Yeah, I don't get an error/warning when I set the burst pressure below the mix pressure.
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Unread postAuthor: clide » Fri Mar 28, 2008 3:28 pm

Setting the burst disc to 0 with a reasonable gun gives me
ERR: Proj never cleared muzzle
WRN: Barrel unnecessarily long
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Unread postAuthor: jimmy101 » Fri Mar 28, 2008 6:05 pm

Dave

Looking good, you've made a lot of progress.

Some suggestion and questions, a few might even be worthwhile.

1. How about putting the version number in the GUI somewhere? Do you keep a version number, and/or date, as a variable in the code? Might as well show it on the GUI. It also helps when someone posts a screen shot, every body else can tell what version they used. I find it easier to keep the version number in the code instead of keeping it as part of the program named (like GGDT4.0.exe).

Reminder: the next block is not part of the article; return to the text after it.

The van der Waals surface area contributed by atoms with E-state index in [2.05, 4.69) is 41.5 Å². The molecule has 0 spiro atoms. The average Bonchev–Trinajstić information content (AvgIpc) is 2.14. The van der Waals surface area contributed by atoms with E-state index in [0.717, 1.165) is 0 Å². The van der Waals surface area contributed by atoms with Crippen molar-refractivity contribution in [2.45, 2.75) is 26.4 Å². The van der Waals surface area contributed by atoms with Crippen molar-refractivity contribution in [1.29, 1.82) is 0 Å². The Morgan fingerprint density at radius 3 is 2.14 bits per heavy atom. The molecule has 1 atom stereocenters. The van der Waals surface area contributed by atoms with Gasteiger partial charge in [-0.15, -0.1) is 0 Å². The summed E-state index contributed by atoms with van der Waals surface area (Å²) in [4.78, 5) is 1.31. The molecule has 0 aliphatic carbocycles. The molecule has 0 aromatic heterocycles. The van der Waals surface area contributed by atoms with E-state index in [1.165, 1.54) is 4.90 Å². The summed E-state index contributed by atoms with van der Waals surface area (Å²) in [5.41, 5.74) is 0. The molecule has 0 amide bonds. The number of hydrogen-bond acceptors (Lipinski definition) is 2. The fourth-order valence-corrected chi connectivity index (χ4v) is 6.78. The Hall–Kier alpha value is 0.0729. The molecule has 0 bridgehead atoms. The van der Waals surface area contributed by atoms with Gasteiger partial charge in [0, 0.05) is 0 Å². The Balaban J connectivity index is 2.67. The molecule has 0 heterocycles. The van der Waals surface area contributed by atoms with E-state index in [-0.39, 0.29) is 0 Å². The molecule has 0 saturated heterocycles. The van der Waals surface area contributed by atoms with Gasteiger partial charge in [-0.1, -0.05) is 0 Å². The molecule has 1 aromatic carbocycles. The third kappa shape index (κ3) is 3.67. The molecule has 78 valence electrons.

2. Is the friction value for the ammo the static or dynamic friction? Or is it similar to GGDT where it is both?

3. What time step are you using? (I assume you are modeling everything at discrete times steps instead of as the integral.) Have you looked at how the model responds to different time steps? In my model, I've found the smaller the gun the smaller the time step needs to be. For "typical" sized guns I usually use a 20uSec time step.

4. It would be real handy if you could add the "% combustion" to the Y-axis pull down for the graph. Since there isn't a comparable concept in a pneumatic gun there isn't any reason for GGDT to have had it, but in a combustion gun it is nice to know if, and when, combustion completed. Also nice to know how long after the burst disk ruptured the combustion completed. So, how about adding it to the Y-axis pull down for the graph?